Many people up and down the UK currently live in a council property. A form of affordable housing where the residents pay rent to the local authority or a housing association. However, over the past 40 years, more and more of these tenants have managed to successfully buy the property they have been renting and as a result, get a foot on the property ladder. With the properties available at a hugely discounted rate, it is a scheme that has helped many families since its inception.
Over recent years the scheme, known as right to buy has been taken out of use in Scotland and Wales and is gradually being reduced in Northern Ireland, in England though it still operates, and has continually proved popular.
This is a scheme that is not open to everyone, but most council house tenants will find that they are eligible. Those in housing association properties will instead find something called right to acquire an option open to them. They are very different schemes so it is worth noting.
Buying a council house new rules
To be eligible to buy your council house at a discount you must fit certain criteria, some of which are relatively easy to meet. You can apply to buy your council house if:
- It is your only, or main, home
- You hold a secure tenancy
- The house is self-contained
- You have had a public sector landlord for at least 3 years. (this period does not have to run concurrently)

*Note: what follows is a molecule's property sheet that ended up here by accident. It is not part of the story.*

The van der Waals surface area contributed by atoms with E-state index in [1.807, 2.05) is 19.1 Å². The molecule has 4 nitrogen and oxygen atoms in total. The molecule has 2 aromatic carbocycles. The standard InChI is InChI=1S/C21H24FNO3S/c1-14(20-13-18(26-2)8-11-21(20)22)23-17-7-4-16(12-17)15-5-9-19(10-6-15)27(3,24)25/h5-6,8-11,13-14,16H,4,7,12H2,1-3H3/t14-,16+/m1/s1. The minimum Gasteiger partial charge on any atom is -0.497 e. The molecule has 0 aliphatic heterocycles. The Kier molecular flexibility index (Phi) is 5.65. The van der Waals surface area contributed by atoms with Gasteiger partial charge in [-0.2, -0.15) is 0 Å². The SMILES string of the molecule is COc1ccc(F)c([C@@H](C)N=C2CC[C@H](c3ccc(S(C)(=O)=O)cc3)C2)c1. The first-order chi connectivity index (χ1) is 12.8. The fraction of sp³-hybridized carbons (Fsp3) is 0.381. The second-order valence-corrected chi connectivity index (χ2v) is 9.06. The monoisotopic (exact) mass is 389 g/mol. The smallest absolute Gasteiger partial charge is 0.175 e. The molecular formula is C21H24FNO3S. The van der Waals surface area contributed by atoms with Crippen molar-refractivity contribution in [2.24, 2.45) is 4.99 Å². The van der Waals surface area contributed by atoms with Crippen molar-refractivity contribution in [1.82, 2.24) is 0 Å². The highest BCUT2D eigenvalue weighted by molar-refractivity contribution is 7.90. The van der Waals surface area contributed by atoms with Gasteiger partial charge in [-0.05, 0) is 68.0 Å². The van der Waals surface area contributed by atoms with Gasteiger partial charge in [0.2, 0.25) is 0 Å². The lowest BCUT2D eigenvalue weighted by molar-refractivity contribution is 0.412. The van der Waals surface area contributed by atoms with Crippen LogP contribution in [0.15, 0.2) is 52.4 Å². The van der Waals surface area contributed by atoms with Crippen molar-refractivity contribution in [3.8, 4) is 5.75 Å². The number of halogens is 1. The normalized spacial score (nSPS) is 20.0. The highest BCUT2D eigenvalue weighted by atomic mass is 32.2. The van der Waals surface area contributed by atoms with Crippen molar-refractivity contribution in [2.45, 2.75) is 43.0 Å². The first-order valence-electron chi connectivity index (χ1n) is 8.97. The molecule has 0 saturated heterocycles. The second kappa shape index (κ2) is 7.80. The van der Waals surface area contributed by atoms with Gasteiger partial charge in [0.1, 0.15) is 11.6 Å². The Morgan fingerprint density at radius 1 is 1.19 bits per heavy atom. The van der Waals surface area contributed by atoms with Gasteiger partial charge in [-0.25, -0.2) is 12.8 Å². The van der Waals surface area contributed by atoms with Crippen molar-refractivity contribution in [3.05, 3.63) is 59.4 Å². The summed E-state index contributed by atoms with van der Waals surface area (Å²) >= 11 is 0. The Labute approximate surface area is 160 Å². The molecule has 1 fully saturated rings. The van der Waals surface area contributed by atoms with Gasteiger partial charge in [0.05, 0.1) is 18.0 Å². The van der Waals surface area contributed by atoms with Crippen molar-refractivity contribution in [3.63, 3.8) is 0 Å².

- You hold no debt that has resulted in legal action against you
What is the discount for buying a council house?
The level of discount available to tenants is quite an appealing incentive to investigate how viable purchasing the property may be. The discount varies on a few things and can make the difference between a good saving and a great saving on the property price.
The discount applied to the property will be worked out based on whether the property is a house or flat, your location and how long you have been living there. At present, the highest value of the discount is £87,200 or £116,200 if you live in London. This is scheduled to change in April though.
If you live in a house:
If you have lived in a house as a council/housing association tenant for between three and five years, you will receive a discount of 35% off the market value of the property up to the current maximum discount value.